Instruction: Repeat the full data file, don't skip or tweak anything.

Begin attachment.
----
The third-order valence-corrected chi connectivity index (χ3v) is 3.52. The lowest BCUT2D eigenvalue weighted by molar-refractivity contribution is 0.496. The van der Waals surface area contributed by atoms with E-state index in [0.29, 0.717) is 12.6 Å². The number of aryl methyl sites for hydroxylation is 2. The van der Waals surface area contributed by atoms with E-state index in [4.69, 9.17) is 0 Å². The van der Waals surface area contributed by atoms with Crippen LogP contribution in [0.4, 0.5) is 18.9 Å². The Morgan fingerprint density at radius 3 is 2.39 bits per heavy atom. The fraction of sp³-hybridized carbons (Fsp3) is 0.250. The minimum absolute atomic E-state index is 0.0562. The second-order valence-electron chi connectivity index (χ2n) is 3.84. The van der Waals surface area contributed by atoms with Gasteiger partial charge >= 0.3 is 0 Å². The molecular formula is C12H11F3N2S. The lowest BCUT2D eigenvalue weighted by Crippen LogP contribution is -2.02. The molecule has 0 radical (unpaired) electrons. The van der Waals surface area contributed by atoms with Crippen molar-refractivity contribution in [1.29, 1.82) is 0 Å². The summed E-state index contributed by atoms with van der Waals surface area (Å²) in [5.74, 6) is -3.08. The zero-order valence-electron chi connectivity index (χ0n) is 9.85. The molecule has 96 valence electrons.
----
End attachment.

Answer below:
The third-order valence-corrected chi connectivity index (χ3v) is 3.52. The lowest BCUT2D eigenvalue weighted by molar-refractivity contribution is 0.496. The van der Waals surface area contributed by atoms with E-state index in [0.29, 0.717) is 12.6 Å². The number of aryl methyl sites for hydroxylation is 2. The van der Waals surface area contributed by atoms with E-state index in [4.69, 9.17) is 0 Å². The van der Waals surface area contributed by atoms with Crippen LogP contribution in [0.4, 0.5) is 18.9 Å². The Morgan fingerprint density at radius 3 is 2.39 bits per heavy atom. The fraction of sp³-hybridized carbons (Fsp3) is 0.250. The minimum absolute atomic E-state index is 0.0562. The second-order valence-electron chi connectivity index (χ2n) is 3.84. The van der Waals surface area contributed by atoms with Gasteiger partial charge >= 0.3 is 0 Å². The molecular formula is C12H11F3N2S. The lowest BCUT2D eigenvalue weighted by Crippen LogP contribution is -2.02. The molecule has 0 radical (unpaired) electrons. The van der Waals surface area contributed by atoms with Crippen molar-refractivity contribution in [1.29, 1.82) is 0 Å². The summed E-state index contributed by atoms with van der Waals surface area (Å²) in [5.74, 6) is -3.08. The zero-order valence-electron chi connectivity index (χ0n) is 9.85. The molecule has 96 valence electrons.